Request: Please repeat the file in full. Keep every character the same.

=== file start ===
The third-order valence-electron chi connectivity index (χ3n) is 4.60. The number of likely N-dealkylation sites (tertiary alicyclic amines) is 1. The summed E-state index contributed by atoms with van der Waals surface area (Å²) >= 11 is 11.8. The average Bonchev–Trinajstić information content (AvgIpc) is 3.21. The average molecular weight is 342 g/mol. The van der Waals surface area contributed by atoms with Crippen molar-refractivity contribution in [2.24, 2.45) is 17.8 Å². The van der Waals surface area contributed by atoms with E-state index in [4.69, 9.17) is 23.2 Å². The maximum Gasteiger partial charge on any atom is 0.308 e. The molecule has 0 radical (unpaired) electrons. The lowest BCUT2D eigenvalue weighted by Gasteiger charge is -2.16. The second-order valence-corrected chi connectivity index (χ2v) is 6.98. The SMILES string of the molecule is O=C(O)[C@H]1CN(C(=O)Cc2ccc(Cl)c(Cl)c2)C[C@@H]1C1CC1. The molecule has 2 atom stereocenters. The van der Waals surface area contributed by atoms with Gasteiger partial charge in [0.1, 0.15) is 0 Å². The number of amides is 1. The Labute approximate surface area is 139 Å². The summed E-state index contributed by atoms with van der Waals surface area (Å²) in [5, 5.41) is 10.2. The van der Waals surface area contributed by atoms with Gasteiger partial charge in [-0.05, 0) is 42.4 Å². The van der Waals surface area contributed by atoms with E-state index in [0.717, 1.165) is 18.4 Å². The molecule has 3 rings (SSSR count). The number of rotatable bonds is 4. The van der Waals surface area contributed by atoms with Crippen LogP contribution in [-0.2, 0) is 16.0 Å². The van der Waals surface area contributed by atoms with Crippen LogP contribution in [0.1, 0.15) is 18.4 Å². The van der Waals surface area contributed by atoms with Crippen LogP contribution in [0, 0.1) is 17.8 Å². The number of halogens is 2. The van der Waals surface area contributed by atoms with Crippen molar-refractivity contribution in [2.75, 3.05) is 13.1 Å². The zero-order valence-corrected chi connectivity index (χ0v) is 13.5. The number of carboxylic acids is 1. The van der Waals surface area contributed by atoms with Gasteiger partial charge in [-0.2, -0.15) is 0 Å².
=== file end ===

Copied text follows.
The third-order valence-electron chi connectivity index (χ3n) is 4.60. The number of likely N-dealkylation sites (tertiary alicyclic amines) is 1. The summed E-state index contributed by atoms with van der Waals surface area (Å²) >= 11 is 11.8. The average Bonchev–Trinajstić information content (AvgIpc) is 3.21. The average molecular weight is 342 g/mol. The van der Waals surface area contributed by atoms with Crippen molar-refractivity contribution in [2.24, 2.45) is 17.8 Å². The van der Waals surface area contributed by atoms with E-state index in [4.69, 9.17) is 23.2 Å². The maximum Gasteiger partial charge on any atom is 0.308 e. The molecule has 0 radical (unpaired) electrons. The lowest BCUT2D eigenvalue weighted by Gasteiger charge is -2.16. The second-order valence-corrected chi connectivity index (χ2v) is 6.98. The SMILES string of the molecule is O=C(O)[C@H]1CN(C(=O)Cc2ccc(Cl)c(Cl)c2)C[C@@H]1C1CC1. The molecule has 2 atom stereocenters. The van der Waals surface area contributed by atoms with Gasteiger partial charge in [0.1, 0.15) is 0 Å². The number of amides is 1. The Labute approximate surface area is 139 Å². The summed E-state index contributed by atoms with van der Waals surface area (Å²) in [5, 5.41) is 10.2. The van der Waals surface area contributed by atoms with Gasteiger partial charge in [-0.05, 0) is 42.4 Å². The van der Waals surface area contributed by atoms with E-state index in [0.717, 1.165) is 18.4 Å². The molecule has 3 rings (SSSR count). The number of rotatable bonds is 4. The van der Waals surface area contributed by atoms with Crippen LogP contribution in [-0.2, 0) is 16.0 Å². The van der Waals surface area contributed by atoms with Crippen LogP contribution in [0.1, 0.15) is 18.4 Å². The van der Waals surface area contributed by atoms with Crippen LogP contribution in [0, 0.1) is 17.8 Å². The number of halogens is 2. The van der Waals surface area contributed by atoms with Crippen molar-refractivity contribution in [2.75, 3.05) is 13.1 Å². The zero-order valence-corrected chi connectivity index (χ0v) is 13.5. The number of carboxylic acids is 1. The van der Waals surface area contributed by atoms with Gasteiger partial charge in [-0.2, -0.15) is 0 Å².